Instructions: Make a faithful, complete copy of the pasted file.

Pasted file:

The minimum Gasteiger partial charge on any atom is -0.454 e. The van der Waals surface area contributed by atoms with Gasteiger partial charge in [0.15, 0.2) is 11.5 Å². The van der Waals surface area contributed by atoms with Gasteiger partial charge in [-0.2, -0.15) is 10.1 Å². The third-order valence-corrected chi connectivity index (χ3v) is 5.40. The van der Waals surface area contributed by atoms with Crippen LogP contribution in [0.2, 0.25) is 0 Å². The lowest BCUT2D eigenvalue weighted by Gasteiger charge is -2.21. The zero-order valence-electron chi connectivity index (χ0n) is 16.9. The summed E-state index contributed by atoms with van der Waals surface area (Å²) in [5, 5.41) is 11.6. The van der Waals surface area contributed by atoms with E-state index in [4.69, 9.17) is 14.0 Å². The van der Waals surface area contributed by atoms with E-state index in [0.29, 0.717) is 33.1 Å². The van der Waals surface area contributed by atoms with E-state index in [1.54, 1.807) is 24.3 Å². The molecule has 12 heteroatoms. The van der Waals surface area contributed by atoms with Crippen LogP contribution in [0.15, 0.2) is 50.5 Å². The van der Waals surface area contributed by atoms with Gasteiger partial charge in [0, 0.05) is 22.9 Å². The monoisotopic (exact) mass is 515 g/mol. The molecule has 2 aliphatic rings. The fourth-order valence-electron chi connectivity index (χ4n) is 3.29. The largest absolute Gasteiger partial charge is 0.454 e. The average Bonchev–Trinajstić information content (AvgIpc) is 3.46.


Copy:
The minimum Gasteiger partial charge on any atom is -0.454 e. The van der Waals surface area contributed by atoms with Gasteiger partial charge in [0.15, 0.2) is 11.5 Å². The van der Waals surface area contributed by atoms with Gasteiger partial charge in [-0.2, -0.15) is 10.1 Å². The third-order valence-corrected chi connectivity index (χ3v) is 5.40. The van der Waals surface area contributed by atoms with Crippen LogP contribution in [0.2, 0.25) is 0 Å². The lowest BCUT2D eigenvalue weighted by Gasteiger charge is -2.21. The zero-order valence-electron chi connectivity index (χ0n) is 16.9. The summed E-state index contributed by atoms with van der Waals surface area (Å²) in [5, 5.41) is 11.6. The van der Waals surface area contributed by atoms with E-state index in [4.69, 9.17) is 14.0 Å². The van der Waals surface area contributed by atoms with E-state index in [0.29, 0.717) is 33.1 Å². The van der Waals surface area contributed by atoms with E-state index in [1.54, 1.807) is 24.3 Å². The molecule has 12 heteroatoms. The van der Waals surface area contributed by atoms with Crippen LogP contribution in [0.15, 0.2) is 50.5 Å². The van der Waals surface area contributed by atoms with Gasteiger partial charge in [0, 0.05) is 22.9 Å². The monoisotopic (exact) mass is 515 g/mol. The molecule has 2 aliphatic rings. The fourth-order valence-electron chi connectivity index (χ4n) is 3.29. The largest absolute Gasteiger partial charge is 0.454 e. The average Bonchev–Trinajstić information content (AvgIpc) is 3.46.